The major part of the bomber plane had crashed into the clay pit, which was full of water. Since 1940 my father had stopped making bricks so they wouldn’t be used by the German occupation. The Germans were suspicious because they had only recovered six bodies of crew members. They thought there were more in the wreckage. To be sure of that they ordered my father to drain the pit. The brick works however had not been used for four years and we needed time to get the pumps working. He also obtained permission from the Germans to buy coal so that we could start up the boiler and pressure for the pump. Only by the 30th of May pumping the pit was started. This took two full days and nights.

At first only the upper gun turret was visible. Early in the morning of the third day the plane came completely visible. My friend and I decided to be the first to go and have a look in the wreckage. With the German Airforce guard we went over to the wreckage and got as close as some 10 meters to it. The soldier however, who had no suspicion towards me as I was the owner’s son, refused to go any further as his boots were now getting dirty in the wet clay.

The airplane lay in the deepest part of the pit, which still contained some water and slough. The nearest point in which it was possible to enter the wreckage was via the wing. I had to wade through the slough over a distance of 5 meters, after which I had to clamber on top of the wing and could than enter the main body of the plane via an opening. Inside I saw some crew’s jackets hung up, a first aid box, the control board with different built in instruments, and all sorts of things floating around. I then stepped on something big, which I found to be the body of a missing crew member.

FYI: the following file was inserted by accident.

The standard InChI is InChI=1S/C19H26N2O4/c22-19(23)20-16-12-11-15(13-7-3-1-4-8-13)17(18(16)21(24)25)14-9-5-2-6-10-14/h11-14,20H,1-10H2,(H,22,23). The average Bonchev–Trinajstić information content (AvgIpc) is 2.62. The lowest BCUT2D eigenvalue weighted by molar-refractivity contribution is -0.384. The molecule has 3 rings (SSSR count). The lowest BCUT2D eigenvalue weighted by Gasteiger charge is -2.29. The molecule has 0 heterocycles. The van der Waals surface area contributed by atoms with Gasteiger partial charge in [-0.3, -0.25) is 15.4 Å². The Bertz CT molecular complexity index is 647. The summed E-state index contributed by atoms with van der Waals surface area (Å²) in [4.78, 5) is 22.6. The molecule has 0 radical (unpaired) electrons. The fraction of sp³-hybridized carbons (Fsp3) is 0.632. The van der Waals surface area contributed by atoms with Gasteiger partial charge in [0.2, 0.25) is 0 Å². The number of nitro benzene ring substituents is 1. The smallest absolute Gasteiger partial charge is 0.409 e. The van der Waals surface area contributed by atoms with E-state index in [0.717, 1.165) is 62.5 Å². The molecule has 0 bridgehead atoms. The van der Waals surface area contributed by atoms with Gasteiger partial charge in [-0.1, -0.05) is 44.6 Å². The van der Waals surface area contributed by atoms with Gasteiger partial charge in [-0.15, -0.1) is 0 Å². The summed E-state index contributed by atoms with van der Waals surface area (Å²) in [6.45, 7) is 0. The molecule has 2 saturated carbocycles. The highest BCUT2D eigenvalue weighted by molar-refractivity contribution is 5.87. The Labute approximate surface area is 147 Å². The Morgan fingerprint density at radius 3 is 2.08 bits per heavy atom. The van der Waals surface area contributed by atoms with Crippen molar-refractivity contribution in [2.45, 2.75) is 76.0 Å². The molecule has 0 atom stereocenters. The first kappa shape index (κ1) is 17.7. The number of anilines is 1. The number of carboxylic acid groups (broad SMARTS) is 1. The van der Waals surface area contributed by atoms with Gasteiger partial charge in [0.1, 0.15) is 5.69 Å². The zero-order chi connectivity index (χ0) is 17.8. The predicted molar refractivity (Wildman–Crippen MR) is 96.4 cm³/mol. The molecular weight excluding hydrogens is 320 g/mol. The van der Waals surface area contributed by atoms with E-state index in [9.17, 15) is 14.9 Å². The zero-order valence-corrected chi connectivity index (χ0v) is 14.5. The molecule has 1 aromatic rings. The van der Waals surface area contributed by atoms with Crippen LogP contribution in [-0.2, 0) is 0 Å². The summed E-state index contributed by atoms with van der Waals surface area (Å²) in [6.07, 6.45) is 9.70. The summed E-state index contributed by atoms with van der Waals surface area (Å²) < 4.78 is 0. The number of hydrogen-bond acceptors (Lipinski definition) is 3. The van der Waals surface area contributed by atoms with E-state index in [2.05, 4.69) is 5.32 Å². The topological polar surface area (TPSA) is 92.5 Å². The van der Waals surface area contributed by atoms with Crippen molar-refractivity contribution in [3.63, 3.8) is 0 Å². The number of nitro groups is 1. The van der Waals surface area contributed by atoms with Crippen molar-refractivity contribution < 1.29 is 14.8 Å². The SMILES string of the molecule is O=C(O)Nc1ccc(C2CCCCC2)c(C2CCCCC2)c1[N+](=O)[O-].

The Germans also became curious, although they were not eager to get their uniform dirty. When we told them that another body had been found, they ordered me to help them to recover it. They brought along a rope and an axe. We made a hole in the fuselage, tied the rope around the body and lifted it while the soldiers pulled the rope while standing on the bank. That way they could pull the body on the bank, where they put it onto a stretcher and took it away. An officer joined them, he took out the papers and personal belongings from the pockets and put them into a bag. The body was put into a coffin and afterwards taken away.

Later some five soldiers from a Luftwaffe technical engineering unit came and dismantled the wreckage, while Vancoillie, a neighbouring farmer, pulled the bigger sections out of the water with his horses. Certain bolts and other specific parts were salvaged and put in specially adapted cardboards.

A lot of locals came to look at the Lancaster bomber. In the courtyard of the brick works a heap of destroyed pieces of wreckage was collected. The Germans also added the remains of two other planes. After the guards left, the process of pilfering the wreckage began. During that period of scarcity, everything that was usable was taken away. Luckily I was able to keep the rear wheel of the plane and a silk survival scarf with a print of a map of France and Spain. Sometime later the Germans removed the remaining wreckage. The reason that the wreckage stayed here without a guard being mounted over it, is probably due to the uncertainty at the time of the Normandy landings, which followed in June 1944.

In 1975 the parents of Powell came to visit the crash site where their son lost his life. My father and I could then give our witness statement to them after which they went with Mr Michel de Vinck to the cemetery in Wevelgem where the seven crew members were buried.

The photographs taken at the time immediately after the crash, were taken by young Michel de Vinck, son of Baron de Vinck of Zillebeke. He at that time visited the places where planes had crashed and took pictures that would later help to identify airplane numbers and fatal casualties.

Antoon Dumoulin. Provided by his son Koenrad Dumoulin 2020